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Measuring the Distribution of Spitefulness

Author

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  • Kimbrough Erik O.
  • Reiss J. Philipp

    (METEOR)

Abstract

Spiteful, antisocial behavior undermines the moral and institutional fabric of society, producingdisorder, fear and mistrust. Previous research demonstrates the willingness of individuals to harmothers, but little is understood about how far people are willing to go in being spiteful or theirconsistency in spitefulness across repeated trials. Our experiment is the first to provideindividuals with repeated opportunities to spitefully harm anonymous others when the decisionentails zero cost to the spiter and cannot be observed by the object of spite. This method revealsthat the majority of individuals exhibit consistent (non-)spitefulness over time and that thedistribution of spitefulness is bipolar: when choosing whether to be spiteful, most individualseither avoid spite altogether or impose the maximum possible harm on their unwitting victims.

Suggested Citation

  • Kimbrough Erik O. & Reiss J. Philipp, 2012. "Measuring the Distribution of Spitefulness," Research Memorandum 040, Maastricht University, Maastricht Research School of Economics of Technology and Organization (METEOR).
  • Handle: RePEc:unm:umamet:2012040
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    References listed on IDEAS

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    1. DavidJ. Cooper & Hanming Fang, 2008. "Understanding Overbidding In Second Price Auctions: An Experimental Study," Economic Journal, Royal Economic Society, vol. 118(532), pages 1572-1595, October.
    2. Timothy Cason & Tatsuyoshi Saijo & Takehiko Yamato, 2002. "Voluntary Participation and Spite in Public Good Provision Experiments: An International Comparison," Experimental Economics, Springer;Economic Science Association, vol. 5(2), pages 133-153, October.
    3. Abbink, Klaus & Sadrieh, Abdolkarim, 2009. "The pleasure of being nasty," Economics Letters, Elsevier, vol. 105(3), pages 306-308, December.
    4. Naoko Nishimura & Timothy N. Cason & Tatsuyoshi Saijo & Yoshikazu Ikeda, 2011. "Spite and Reciprocity in Auctions," Games, MDPI, Open Access Journal, vol. 2(3), pages 1-47, September.
    5. Ernst Fehr & Karla Hoff & Mayuresh Kshetramade, 2008. "Spite and Development," American Economic Review, American Economic Association, vol. 98(2), pages 494-499, May.
    6. Houser, Daniel & Xiao, Erte, 2010. "Inequality-seeking punishment," Economics Letters, Elsevier, vol. 109(1), pages 20-23, October.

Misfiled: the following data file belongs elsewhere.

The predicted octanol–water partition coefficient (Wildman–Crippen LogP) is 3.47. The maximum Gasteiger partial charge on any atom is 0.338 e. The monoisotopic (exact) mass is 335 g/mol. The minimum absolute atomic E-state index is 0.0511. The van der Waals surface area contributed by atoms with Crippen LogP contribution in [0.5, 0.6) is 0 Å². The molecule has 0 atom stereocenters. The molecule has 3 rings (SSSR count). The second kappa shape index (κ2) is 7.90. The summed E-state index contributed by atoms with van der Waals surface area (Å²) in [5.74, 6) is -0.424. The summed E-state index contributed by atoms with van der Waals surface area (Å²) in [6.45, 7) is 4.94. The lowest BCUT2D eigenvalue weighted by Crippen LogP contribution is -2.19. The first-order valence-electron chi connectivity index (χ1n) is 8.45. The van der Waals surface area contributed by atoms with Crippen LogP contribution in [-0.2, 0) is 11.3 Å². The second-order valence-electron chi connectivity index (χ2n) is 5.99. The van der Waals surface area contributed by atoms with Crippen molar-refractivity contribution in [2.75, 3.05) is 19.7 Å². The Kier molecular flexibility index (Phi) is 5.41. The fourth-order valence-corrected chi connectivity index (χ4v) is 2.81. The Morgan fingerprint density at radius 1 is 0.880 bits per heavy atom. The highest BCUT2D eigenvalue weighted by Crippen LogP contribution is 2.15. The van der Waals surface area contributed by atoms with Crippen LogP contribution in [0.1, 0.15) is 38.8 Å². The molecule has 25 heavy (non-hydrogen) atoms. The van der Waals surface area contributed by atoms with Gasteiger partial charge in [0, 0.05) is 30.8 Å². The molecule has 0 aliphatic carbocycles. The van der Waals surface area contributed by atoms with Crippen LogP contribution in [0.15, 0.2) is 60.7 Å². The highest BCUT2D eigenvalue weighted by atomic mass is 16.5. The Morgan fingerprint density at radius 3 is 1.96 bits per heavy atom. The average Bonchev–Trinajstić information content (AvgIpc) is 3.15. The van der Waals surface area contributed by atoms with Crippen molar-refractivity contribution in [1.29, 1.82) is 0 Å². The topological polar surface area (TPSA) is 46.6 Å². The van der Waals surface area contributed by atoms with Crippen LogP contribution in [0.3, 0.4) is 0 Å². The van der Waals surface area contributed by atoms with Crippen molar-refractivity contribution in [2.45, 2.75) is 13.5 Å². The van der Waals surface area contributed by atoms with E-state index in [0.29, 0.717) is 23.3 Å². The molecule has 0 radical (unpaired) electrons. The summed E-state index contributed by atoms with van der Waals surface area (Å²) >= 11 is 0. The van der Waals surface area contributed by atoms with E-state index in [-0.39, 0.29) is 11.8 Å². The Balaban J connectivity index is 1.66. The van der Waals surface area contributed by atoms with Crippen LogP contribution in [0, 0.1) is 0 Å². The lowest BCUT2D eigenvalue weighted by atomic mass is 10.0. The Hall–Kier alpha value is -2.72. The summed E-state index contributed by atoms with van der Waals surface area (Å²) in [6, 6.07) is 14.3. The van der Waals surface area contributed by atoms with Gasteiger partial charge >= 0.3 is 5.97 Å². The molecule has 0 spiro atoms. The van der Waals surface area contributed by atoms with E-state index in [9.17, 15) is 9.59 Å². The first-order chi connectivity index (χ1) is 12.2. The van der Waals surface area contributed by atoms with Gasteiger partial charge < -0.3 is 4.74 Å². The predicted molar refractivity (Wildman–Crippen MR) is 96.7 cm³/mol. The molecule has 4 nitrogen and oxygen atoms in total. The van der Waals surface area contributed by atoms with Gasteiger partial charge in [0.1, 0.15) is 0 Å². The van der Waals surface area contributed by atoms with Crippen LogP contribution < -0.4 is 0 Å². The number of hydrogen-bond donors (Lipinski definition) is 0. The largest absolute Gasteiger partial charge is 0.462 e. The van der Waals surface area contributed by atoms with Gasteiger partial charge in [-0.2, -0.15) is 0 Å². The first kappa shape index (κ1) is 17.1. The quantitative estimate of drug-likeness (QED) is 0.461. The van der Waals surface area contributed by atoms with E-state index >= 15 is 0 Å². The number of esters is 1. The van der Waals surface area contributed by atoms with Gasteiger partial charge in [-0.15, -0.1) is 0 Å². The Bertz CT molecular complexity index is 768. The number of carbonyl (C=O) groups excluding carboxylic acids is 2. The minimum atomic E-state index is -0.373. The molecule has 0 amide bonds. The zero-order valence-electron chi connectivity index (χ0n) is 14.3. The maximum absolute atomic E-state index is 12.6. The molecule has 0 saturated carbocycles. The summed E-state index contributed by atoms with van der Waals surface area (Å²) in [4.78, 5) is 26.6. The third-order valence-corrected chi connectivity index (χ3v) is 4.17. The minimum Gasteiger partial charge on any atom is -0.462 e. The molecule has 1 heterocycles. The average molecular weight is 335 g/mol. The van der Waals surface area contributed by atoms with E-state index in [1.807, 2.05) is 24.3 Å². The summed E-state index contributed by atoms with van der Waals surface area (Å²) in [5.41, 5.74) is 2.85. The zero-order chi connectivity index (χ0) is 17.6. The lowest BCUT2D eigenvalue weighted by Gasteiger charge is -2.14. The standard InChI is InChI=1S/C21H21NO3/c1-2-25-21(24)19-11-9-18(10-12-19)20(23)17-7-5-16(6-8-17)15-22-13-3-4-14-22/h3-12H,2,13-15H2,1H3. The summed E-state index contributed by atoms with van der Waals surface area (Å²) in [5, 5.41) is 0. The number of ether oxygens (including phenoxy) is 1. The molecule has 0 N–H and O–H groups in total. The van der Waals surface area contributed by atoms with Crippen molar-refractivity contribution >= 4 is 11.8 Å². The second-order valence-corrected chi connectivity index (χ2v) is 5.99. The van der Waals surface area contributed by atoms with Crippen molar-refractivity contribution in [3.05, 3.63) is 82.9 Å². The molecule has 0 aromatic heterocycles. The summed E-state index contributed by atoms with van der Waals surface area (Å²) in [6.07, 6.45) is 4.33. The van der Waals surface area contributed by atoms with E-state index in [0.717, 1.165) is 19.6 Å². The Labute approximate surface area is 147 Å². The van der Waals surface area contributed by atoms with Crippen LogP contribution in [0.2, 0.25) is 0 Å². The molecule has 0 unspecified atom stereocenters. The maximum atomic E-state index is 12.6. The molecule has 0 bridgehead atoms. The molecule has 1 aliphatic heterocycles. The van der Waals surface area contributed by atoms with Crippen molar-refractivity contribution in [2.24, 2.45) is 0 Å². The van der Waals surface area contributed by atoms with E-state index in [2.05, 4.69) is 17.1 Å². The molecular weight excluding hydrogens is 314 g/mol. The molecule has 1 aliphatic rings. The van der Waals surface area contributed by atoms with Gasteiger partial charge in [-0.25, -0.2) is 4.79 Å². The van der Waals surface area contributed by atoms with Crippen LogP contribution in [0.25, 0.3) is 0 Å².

7. Dan Ariely & Axel Ockenfels & Alvin E. Roth, 2005. "An Experimental Analysis of Ending Rules in Internet Auctions," RAND Journal of Economics, The RAND Corporation, vol. 36(4), pages 890-907, Winter.
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    Citations

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    Cited by:

    1. Abdolkarim Sadrieh & Marina Schröder, 2012. "The Desire to Influence Others," FEMM Working Papers 120027, Otto-von-Guericke University Magdeburg, Faculty of Economics and Management.
    2. Le Zhang & Andreas Ortmann, 2012. "On the Interpretation of Giving, Taking, and Destruction in Dictator Games and Joy-of-Destruction Games," Discussion Papers 2012-50, School of Economics, The University of New South Wales.
    3. Aidin Hajikhameneh & Jared Rubin, 2017. "Reputation and Multilateral Punishment under Uncertainty," Working Papers 17-14, Chapman University, Economic Science Institute.
    4. Bartling, Björn & Netzer, Nick, 2016. "An externality-robust auction: Theory and experimental evidence," Games and Economic Behavior, Elsevier, vol. 97(C), pages 186-204.
    5. Brice Corgnet & Antonio M. Espín & Roberto Hernán-González, 2015. "The cognitive basis of social behavior: cognitive reflection overrides antisocial but not always prosocial motives," Working Papers 15-04, Chapman University, Economic Science Institute.
    6. repec:eee:ecolet:v:161:y:2017:i:c:p:71-73 is not listed on IDEAS
    7. repec:spr:jhappi:v:19:y:2018:i:2:d:10.1007_s10902-016-9828-8 is not listed on IDEAS
    8. Sadrieh, Abdolkarim & Schröder, Marina, 2017. "Acts of helping and harming," Economics Letters, Elsevier, vol. 153(C), pages 77-79.
    9. Björn Bartling & Tobias Gesche & Nick Netzer, 2017. "Does the absence of human sellers bias bidding behavior in auction experiments?," Journal of the Economic Science Association, Springer;Economic Science Association, vol. 3(1), pages 44-61, July.
    10. Zhang, Le & Ortmann, Andreas, 2016. "Pro-social or anti-social, or both? A within- and between-subjects study of social preferences," Journal of Behavioral and Experimental Economics (formerly The Journal of Socio-Economics), Elsevier, vol. 62(C), pages 23-32.

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    microeconomics ;

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